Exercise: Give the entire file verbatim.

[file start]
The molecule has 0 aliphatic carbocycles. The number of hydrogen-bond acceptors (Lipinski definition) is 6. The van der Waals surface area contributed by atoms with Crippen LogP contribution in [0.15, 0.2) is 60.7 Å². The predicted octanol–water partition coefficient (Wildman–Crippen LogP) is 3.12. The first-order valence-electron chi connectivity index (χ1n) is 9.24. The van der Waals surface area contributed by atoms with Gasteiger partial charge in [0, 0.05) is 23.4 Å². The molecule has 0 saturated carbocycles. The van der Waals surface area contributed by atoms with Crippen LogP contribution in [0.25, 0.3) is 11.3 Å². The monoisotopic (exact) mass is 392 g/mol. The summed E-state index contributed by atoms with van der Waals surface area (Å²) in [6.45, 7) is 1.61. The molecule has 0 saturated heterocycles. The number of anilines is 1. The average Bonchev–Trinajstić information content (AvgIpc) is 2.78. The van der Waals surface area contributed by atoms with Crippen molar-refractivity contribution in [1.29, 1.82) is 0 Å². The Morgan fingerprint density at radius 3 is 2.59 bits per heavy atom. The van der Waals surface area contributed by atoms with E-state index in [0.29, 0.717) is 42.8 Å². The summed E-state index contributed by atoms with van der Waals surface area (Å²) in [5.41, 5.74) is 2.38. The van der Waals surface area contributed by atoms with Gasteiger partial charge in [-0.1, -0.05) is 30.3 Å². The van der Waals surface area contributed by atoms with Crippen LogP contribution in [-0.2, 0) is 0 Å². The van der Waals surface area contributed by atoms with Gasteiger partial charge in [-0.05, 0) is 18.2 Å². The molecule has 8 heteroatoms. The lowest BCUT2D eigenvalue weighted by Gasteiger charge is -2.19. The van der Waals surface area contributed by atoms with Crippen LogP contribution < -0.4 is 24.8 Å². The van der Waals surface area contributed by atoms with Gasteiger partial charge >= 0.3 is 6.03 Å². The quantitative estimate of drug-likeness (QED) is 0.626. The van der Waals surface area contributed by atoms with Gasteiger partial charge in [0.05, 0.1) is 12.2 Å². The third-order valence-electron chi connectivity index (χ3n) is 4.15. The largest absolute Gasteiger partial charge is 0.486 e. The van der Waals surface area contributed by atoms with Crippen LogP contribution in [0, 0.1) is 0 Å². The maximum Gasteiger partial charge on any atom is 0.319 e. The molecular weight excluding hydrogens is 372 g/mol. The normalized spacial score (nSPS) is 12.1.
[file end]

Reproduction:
The molecule has 0 aliphatic carbocycles. The number of hydrogen-bond acceptors (Lipinski definition) is 6. The van der Waals surface area contributed by atoms with Crippen LogP contribution in [0.15, 0.2) is 60.7 Å². The predicted octanol–water partition coefficient (Wildman–Crippen LogP) is 3.12. The first-order valence-electron chi connectivity index (χ1n) is 9.24. The van der Waals surface area contributed by atoms with Gasteiger partial charge in [0, 0.05) is 23.4 Å². The molecule has 0 saturated carbocycles. The van der Waals surface area contributed by atoms with Crippen LogP contribution in [0.25, 0.3) is 11.3 Å². The monoisotopic (exact) mass is 392 g/mol. The summed E-state index contributed by atoms with van der Waals surface area (Å²) in [6.45, 7) is 1.61. The molecule has 0 saturated heterocycles. The number of anilines is 1. The average Bonchev–Trinajstić information content (AvgIpc) is 2.78. The van der Waals surface area contributed by atoms with Crippen molar-refractivity contribution in [1.29, 1.82) is 0 Å². The Morgan fingerprint density at radius 3 is 2.59 bits per heavy atom. The van der Waals surface area contributed by atoms with E-state index in [0.29, 0.717) is 42.8 Å². The summed E-state index contributed by atoms with van der Waals surface area (Å²) in [5.41, 5.74) is 2.38. The van der Waals surface area contributed by atoms with Gasteiger partial charge in [-0.1, -0.05) is 30.3 Å². The van der Waals surface area contributed by atoms with Crippen LogP contribution in [-0.2, 0) is 0 Å². The van der Waals surface area contributed by atoms with Gasteiger partial charge in [-0.05, 0) is 18.2 Å². The molecule has 8 heteroatoms. The lowest BCUT2D eigenvalue weighted by Gasteiger charge is -2.19. The van der Waals surface area contributed by atoms with Crippen LogP contribution < -0.4 is 24.8 Å². The van der Waals surface area contributed by atoms with Gasteiger partial charge >= 0.3 is 6.03 Å². The quantitative estimate of drug-likeness (QED) is 0.626. The van der Waals surface area contributed by atoms with Gasteiger partial charge in [0.05, 0.1) is 12.2 Å². The third-order valence-electron chi connectivity index (χ3n) is 4.15. The largest absolute Gasteiger partial charge is 0.486 e. The van der Waals surface area contributed by atoms with Crippen LogP contribution in [0, 0.1) is 0 Å². The maximum Gasteiger partial charge on any atom is 0.319 e. The molecular weight excluding hydrogens is 372 g/mol. The normalized spacial score (nSPS) is 12.1.